As I wandered my way through fermented hot sauce links and recipes online, I found a recipe for sate chili sauce. This is one of my favorite sauces in the world, but I’ve never known how to make it. Now that I know what is in it (garlic, lemongrass, chili, fish sauce, need I say more??? delicious!) and the general process, my head is spinning – the possibilities are endless. Here is my first attempt sticking fairly close to the original recipe:
My fermented hot sauce was bubbling and brewing away in the corner for several days. It developed a little bit of white mold, which I promptly scraped off. I did notice mentions of mold in various blog posts so I didn’t worry overly much, it seems to relate to the fermentation process.
Once I felt that it was fermented enough (use your intuition) I slipped on a glove and picked through the mixture removing all of the green stems. I then dumped the mixture into a saucepan with about half a cup of white wine vinegar and let it boil for several minutes.
I put in a teaspoon of salt and then poured the whole saucepan into my blender and whizzed it up until I liked the consistency. The sauce then took another journey into the saucepan for another round of boiling while I sterilized a few little jars. I tasted it again as it boiled and decided to add a teaspoon of white sugar. This just seemed appropriate.
I never used to like hot sauce.
That changed during my first camping trip. I was 19-years-old.
Traveling to the site with a fellow newbie girlfriend, en route we picked up a lot of beer, a 12-pack of hot dogs and a sack of buns. That was it. We had no tent, no sleeping bags, no nothing. Just beer and hot dogs. We joined a big group of experienced campers. They had barbecues, food tents, frying pans, cooking sauces, venison, and…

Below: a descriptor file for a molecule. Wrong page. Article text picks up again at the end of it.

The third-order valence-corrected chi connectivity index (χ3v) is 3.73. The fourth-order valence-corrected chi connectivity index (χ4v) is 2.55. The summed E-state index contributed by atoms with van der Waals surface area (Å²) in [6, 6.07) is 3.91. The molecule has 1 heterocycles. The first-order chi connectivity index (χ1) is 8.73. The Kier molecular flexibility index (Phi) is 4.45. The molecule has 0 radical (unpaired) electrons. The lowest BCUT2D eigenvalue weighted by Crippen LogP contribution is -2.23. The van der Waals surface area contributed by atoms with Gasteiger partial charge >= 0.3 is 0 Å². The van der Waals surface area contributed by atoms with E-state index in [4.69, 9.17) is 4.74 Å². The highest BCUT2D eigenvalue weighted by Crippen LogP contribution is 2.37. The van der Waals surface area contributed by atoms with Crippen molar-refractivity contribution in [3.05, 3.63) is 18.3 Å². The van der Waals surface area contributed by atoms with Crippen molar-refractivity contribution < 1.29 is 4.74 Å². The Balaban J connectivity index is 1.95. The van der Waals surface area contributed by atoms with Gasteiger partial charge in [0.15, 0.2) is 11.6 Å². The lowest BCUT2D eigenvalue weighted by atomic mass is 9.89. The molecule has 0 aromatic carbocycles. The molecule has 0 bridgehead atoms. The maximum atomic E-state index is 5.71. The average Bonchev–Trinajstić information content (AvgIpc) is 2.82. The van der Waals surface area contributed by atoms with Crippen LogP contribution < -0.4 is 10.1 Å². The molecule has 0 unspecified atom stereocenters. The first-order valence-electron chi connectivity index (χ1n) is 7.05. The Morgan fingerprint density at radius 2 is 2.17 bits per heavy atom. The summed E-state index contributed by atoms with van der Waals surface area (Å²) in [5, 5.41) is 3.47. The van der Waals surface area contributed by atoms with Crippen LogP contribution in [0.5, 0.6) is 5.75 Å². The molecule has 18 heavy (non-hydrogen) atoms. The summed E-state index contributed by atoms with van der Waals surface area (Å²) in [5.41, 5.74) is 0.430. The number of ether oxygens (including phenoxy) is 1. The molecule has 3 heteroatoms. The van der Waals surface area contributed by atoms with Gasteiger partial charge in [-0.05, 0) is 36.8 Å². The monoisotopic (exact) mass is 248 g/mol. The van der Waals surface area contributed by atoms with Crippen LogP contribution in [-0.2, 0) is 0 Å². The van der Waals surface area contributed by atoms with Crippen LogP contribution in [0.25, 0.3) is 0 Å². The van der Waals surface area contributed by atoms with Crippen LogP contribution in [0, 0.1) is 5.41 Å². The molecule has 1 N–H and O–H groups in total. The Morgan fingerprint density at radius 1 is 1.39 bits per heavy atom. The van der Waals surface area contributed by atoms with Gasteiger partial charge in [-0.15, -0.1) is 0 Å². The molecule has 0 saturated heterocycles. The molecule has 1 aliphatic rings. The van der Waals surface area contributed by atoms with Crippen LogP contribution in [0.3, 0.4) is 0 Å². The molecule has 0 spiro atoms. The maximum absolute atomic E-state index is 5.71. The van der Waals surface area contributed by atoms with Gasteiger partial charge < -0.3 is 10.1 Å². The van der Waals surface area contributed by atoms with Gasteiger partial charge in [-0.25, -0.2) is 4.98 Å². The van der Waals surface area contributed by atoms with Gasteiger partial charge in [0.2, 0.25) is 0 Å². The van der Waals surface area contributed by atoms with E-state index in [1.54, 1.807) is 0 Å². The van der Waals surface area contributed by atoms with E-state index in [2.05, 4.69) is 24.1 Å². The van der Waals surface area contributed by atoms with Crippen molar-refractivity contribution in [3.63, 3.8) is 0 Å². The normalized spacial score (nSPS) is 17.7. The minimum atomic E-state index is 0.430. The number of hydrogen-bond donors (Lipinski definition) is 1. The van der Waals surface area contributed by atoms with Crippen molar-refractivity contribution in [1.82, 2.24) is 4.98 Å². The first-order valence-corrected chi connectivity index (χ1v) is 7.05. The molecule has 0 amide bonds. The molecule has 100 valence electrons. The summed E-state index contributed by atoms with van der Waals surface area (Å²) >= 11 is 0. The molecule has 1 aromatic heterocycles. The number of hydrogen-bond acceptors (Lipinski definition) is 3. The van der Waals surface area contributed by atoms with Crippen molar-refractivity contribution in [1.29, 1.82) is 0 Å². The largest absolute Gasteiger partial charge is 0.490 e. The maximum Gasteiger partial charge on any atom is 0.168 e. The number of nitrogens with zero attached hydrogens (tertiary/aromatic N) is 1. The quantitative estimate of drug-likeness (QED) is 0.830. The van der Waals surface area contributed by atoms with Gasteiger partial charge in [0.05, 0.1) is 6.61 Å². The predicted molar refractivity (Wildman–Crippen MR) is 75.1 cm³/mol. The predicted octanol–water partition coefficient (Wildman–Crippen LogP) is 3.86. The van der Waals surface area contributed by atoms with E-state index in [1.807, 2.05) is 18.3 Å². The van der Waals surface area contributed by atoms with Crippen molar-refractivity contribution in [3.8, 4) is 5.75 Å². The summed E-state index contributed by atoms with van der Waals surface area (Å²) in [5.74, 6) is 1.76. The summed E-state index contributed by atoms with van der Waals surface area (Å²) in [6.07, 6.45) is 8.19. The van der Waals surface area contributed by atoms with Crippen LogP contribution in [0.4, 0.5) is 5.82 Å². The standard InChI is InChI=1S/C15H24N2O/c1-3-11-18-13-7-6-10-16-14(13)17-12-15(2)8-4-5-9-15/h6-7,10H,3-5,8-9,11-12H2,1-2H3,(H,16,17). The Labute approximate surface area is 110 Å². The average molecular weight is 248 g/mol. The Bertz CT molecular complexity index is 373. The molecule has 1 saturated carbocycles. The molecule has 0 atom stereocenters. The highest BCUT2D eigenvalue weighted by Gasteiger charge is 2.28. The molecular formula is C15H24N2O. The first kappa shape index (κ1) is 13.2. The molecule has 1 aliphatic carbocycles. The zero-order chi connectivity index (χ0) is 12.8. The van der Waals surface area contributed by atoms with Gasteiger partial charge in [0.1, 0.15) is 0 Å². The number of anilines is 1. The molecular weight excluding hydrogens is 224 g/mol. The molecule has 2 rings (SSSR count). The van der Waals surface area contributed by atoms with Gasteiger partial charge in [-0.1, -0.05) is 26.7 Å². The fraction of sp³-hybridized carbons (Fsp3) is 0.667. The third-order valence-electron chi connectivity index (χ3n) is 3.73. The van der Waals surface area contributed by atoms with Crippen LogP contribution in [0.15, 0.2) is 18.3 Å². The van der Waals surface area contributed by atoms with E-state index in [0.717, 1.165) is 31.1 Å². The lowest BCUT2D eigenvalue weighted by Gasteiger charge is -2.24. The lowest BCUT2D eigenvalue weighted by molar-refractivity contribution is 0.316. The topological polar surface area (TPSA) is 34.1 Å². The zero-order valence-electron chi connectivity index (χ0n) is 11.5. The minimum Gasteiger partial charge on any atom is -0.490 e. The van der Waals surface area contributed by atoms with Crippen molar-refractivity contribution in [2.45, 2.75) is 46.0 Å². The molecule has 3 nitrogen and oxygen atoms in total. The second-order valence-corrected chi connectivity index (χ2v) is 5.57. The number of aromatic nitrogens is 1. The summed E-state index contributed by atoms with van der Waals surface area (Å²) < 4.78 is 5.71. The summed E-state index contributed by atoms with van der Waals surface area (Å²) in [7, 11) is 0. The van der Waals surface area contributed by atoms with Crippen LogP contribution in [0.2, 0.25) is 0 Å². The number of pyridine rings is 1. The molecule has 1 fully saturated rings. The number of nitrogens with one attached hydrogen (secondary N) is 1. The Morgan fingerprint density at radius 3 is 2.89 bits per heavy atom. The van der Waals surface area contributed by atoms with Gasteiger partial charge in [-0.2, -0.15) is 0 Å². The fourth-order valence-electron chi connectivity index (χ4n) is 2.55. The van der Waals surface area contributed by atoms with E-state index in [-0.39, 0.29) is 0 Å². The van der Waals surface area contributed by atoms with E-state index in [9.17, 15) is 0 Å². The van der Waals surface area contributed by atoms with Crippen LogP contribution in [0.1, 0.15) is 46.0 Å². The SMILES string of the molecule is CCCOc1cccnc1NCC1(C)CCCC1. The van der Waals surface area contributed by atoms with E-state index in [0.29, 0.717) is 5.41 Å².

Sriacha sauce. That lovely fermented garlic hot sauce, you all know it, the squirt bottle with the green lid. The symbol that you’re in a good restaurant. I mean, come on, Morimoto uses it.
Often the first vegetable to pop up in the spring, rhubarb is one of my favorites.
While I love it in pie my new favorite way of using rhubarb is making compote. Compote is french for “mixture” and is basically just a stewed fruit dish. Rhubarb makes a beautiful compote.
Compote is also a great way to prepare rhubarb for canning so it can be enjoyed in the winter. The version I am making is sweet but a savory variety is fabulous with roast pork.
May 25th, 2012 | Condiments, Fermentation, GAPS/SCD, Recipes, Side Dishes, Vegetarian, antioxidant, bile, digestion, EMF, fermentation, herbal, Medicinal, microorganisms, moon, probiotic, saurkraut, tarragon
Sauerkraut is easy to make and great for your digestion. The addition of tarragon (traditionally known as the ‘king of herbs’ in France) enhances the digestive assisting powers of kraut. Tarragon stimulates bile production among many other things (see below).
- 1 head of cabbage, shredded
- 1 T dried tarragon (or 2-3 T of fresh tarragon)
- 2 T sea salt
This delicious compote is made from local biodynamic cherries from Harvey’s Orchards. Dried cherries are very high in antioxidants and are also helpful in reducing inflammation. I find that cardamom goes very well with any type of stone fruit, especially nectarines, peaches and plums. This compote is delicious with yogurt, as a spread, or to glaze a pork tenderloin. This recipe was made especially for my amazing, antioxidant-rich and grain-free Chocolate Walnut Torte.